Possible US-China Trade Agreement Leads to Industry Optimism

Port of Los Angeles
Cranes load and unload shipping containers at the Port of Los Angeles. (Patrick T. Fallon/Bloomberg News)

Freight industry officials and economists are expressing optimism about the trucking and logistics business now that trade negotiations between the United States and China could result in an agreement, preventing another increase in tariffs.

Experts said that 2019 was off to a strong start at the nation’s ports, which finished 2018 having set numerous container volume records after shippers rushed to move goods before a tariff war could ensue.

“Really driven by fear, or in some cases prudent planning, there was some acceleration of trade that moved ahead because of the potential threat on tariffs,” Paul Bingham, senior economist at EDR Group, told Transport Topics.

He said it is clear many companies shipped tens of millions of dollars of goods from China to the United States last summer and fall, racing to get those products into warehouses before the first round of tariffs took effect.

With a March 1 deadline looming on the talks with China, President Donald Trump on Feb. 24 announced he is delaying the next scheduled round of tariff increases on $200 billion in Chinese imports. On Twitter he said that he wants to give negotiators more time to reach a comprehensive trade deal with Beijing.

Tariffs on Chinese goods were set to increase from 10% to 25% unless the United States and China reached an agreement.

“I am pleased to report that the U.S. has made substantial progress in our trade talks with China on important structural issues including intellectual property protection, technology transfer, agriculture, services, currency, and many other issues. As a result of these very ... productive talks, I will be delaying the U.S. increase in tariffs,” Trump tweeted.

Officials at the American Association of Port Authorities, the trade organization that represents many of the nation’s ports, is praising the delay in increasing tariffs.

“It’s very important that there’s certainty in the trade environment and for the cargo moving into and out of our ports,” said Kurt Nagle, CEO of the AAPA. “A tit-for-tat trade war fosters uncertainty, so that’s something we should try and avoid. To do that, it’s important to continue to seek fair and equitable bilateral trade deals with China, the EU and our other trading partners. This helps ensure international trade continues unimpeded, that we don’t face retaliatory tariffs from our trading partners that can hurt sales of our exports, and it promotes a stable, certain trading environment in which to conduct business around the world.”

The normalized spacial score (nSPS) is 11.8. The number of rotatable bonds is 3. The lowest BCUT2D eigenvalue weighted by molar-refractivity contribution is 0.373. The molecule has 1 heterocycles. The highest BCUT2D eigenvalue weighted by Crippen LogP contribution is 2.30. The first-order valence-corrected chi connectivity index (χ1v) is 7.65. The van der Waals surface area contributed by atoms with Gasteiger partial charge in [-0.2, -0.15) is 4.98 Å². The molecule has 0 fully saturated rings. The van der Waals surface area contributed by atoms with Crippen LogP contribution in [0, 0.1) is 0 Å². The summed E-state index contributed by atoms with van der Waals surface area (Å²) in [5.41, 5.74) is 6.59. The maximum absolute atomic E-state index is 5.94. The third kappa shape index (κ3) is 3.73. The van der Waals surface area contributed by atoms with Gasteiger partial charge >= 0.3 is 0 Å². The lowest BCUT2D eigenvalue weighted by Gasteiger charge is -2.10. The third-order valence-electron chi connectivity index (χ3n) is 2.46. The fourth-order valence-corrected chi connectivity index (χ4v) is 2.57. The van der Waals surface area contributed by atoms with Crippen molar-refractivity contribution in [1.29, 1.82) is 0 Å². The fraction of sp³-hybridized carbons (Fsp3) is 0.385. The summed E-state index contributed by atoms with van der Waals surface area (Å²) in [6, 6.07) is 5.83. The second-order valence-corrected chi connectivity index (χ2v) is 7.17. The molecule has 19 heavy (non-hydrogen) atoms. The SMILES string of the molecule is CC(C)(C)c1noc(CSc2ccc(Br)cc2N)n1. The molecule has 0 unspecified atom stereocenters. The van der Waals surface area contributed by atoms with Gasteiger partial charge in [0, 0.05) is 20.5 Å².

Randy Mullett of Mullett Strategies said, “I thought, 30 or so days ago when you started having Cabinet-level people doing the negotiating, that you had gotten to the point where you were getting to an endgame. And now that Trump is signaling that,‘while maybe I’m not going to have these tariffs go into effect, we’ll stand down and see if we can’t get this thing done,’ I think it’s all leading to we’re going to get a deal and it’s all going to be OK.”

Port activity so far has kept pace with last year’s records.

The Port of Los Angeles, the nation’s busiest port, processed a record 852,000 containers that are 20-foot equivalent units (TEUs) in January, a 5.4% increase over the same period last year when employees moved nearly 809,000 TEUs.

The Port of Savannah, which is operated by the Georgia Ports Authority, moved 430,000 TEUs in January, up more than 90,000 TEUs from last year. The full year’s volume was a record 4.35 million TEUs, compared with nearly 4.05 million in 2017.

Washington has a clear advantage as the trade talks with China reach a likely conclusion, according to economists.

“China’s economy is in a serious slowdown and its monetary authority is trying to jump-start domestic consumption with cheap credit and other measures. But the biggest threat China faces is threatened escalation of the 10% U.S. tariff rate to 25%,” said Rajeev Dhawan, director of the Economic Forecasting Center at Georgia State University in Atlanta.

Meanwhile, U.S. Trade Ambassador Robert Lighthizer told the House Ways and Means Committee on Feb. 27, “We might be able to have an agreement that helps us turn the corner in our economic relationship with China. I believe other problems are going to arise and they’ll have to be dealt with.”